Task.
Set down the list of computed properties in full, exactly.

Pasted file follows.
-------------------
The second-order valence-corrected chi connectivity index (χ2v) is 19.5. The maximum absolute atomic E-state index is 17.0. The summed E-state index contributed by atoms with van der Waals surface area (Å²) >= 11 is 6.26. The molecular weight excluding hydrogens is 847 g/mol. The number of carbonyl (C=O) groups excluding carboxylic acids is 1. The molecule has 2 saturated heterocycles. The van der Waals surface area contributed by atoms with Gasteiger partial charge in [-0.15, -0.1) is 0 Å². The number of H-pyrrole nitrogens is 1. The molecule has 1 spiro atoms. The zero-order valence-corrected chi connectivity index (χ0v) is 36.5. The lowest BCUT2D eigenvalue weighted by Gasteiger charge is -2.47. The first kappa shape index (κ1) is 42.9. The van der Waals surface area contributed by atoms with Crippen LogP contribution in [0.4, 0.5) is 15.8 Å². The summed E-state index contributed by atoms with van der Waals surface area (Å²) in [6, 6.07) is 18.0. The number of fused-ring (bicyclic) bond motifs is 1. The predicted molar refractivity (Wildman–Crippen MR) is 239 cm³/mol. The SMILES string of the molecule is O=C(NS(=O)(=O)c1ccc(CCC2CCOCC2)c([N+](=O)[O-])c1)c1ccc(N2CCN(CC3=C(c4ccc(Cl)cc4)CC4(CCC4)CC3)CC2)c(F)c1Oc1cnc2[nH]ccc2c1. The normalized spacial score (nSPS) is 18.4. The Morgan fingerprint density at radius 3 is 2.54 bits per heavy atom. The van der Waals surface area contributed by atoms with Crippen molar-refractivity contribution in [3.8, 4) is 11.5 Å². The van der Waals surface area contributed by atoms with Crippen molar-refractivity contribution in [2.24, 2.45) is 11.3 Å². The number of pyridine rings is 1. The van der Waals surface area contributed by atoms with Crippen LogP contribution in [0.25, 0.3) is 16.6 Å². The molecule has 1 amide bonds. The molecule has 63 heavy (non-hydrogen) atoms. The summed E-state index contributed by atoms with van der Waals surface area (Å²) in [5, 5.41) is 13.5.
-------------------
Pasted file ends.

The second-order valence-corrected chi connectivity index (χ2v) is 19.5. The maximum absolute atomic E-state index is 17.0. The summed E-state index contributed by atoms with van der Waals surface area (Å²) >= 11 is 6.26. The molecular weight excluding hydrogens is 847 g/mol. The number of carbonyl (C=O) groups excluding carboxylic acids is 1. The molecule has 2 saturated heterocycles. The van der Waals surface area contributed by atoms with Gasteiger partial charge in [-0.15, -0.1) is 0 Å². The number of H-pyrrole nitrogens is 1. The molecule has 1 spiro atoms. The zero-order valence-corrected chi connectivity index (χ0v) is 36.5. The lowest BCUT2D eigenvalue weighted by Gasteiger charge is -2.47. The first kappa shape index (κ1) is 42.9. The van der Waals surface area contributed by atoms with Crippen LogP contribution in [0.4, 0.5) is 15.8 Å². The summed E-state index contributed by atoms with van der Waals surface area (Å²) in [6, 6.07) is 18.0. The number of fused-ring (bicyclic) bond motifs is 1. The predicted molar refractivity (Wildman–Crippen MR) is 239 cm³/mol. The SMILES string of the molecule is O=C(NS(=O)(=O)c1ccc(CCC2CCOCC2)c([N+](=O)[O-])c1)c1ccc(N2CCN(CC3=C(c4ccc(Cl)cc4)CC4(CCC4)CC3)CC2)c(F)c1Oc1cnc2[nH]ccc2c1. The normalized spacial score (nSPS) is 18.4. The Morgan fingerprint density at radius 3 is 2.54 bits per heavy atom. The van der Waals surface area contributed by atoms with Crippen molar-refractivity contribution in [3.8, 4) is 11.5 Å². The van der Waals surface area contributed by atoms with Crippen molar-refractivity contribution in [2.24, 2.45) is 11.3 Å². The number of pyridine rings is 1. The van der Waals surface area contributed by atoms with Crippen LogP contribution in [0.25, 0.3) is 16.6 Å². The molecule has 1 amide bonds. The molecule has 63 heavy (non-hydrogen) atoms. The summed E-state index contributed by atoms with van der Waals surface area (Å²) in [5, 5.41) is 13.5.